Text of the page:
Privacy Law

“Revenge Porn” Reform: A View From the Front Lines

Written by: Mary Anne Franks

Abstract The legal and social landscape of “revenge porn” has changed dramatically in the last few years. Before 2013, only three states criminalized the unauthorized disclosure of sexually explicit images of adults and few people had ever heard the term “revenge porn.” As of July 2017, thirty-eight states and Washington, D.C. had criminalized the conduct; […]

Breach of Faith: A Lack of Policy for Responding to Data Breaches and What the Government Should Do About It

Written by: Jared Burns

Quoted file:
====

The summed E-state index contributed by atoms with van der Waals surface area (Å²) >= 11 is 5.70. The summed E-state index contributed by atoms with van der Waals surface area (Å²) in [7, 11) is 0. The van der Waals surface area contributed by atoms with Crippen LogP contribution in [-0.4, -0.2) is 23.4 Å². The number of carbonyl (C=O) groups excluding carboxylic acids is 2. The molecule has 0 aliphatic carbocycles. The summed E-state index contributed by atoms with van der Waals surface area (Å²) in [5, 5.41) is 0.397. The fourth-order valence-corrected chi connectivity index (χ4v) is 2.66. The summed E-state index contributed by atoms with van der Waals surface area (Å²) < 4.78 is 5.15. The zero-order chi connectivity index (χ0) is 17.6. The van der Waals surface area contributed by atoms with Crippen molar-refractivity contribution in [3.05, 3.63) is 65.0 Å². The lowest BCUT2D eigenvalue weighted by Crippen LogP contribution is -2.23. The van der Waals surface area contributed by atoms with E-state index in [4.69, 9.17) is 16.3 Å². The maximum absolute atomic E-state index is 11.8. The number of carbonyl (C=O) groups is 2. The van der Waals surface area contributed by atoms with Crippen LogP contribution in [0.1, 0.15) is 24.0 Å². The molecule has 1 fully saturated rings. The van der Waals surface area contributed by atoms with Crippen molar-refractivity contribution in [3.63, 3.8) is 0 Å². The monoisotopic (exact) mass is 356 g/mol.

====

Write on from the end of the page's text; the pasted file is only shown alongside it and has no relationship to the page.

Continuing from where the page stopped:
Abstract One data breach in the summer of 2015 against the United States government cost taxpayers more than $350 million. Since 2005, the U.S. government has lost more than 183 million personnel records and countless files containing sensitive information. Despite all of this, the government has failed to create a policy for responding to data […]

Privacy, Mass Intrusion and the Modern Data Breach

Written by: Jon L. Mills & Kelsey Harclerode

Abstract Massive data breaches have practically become a daily occurrence. These breaches reveal intrusive private information about individuals, as well as priceless corporate secrets. Ashley Madison’s breach ruined lives and resulted in suicides. The HSBC breach, accomplished by one of their own, revealed valuable commercial information about the bank and personal information about HSBC customers. […]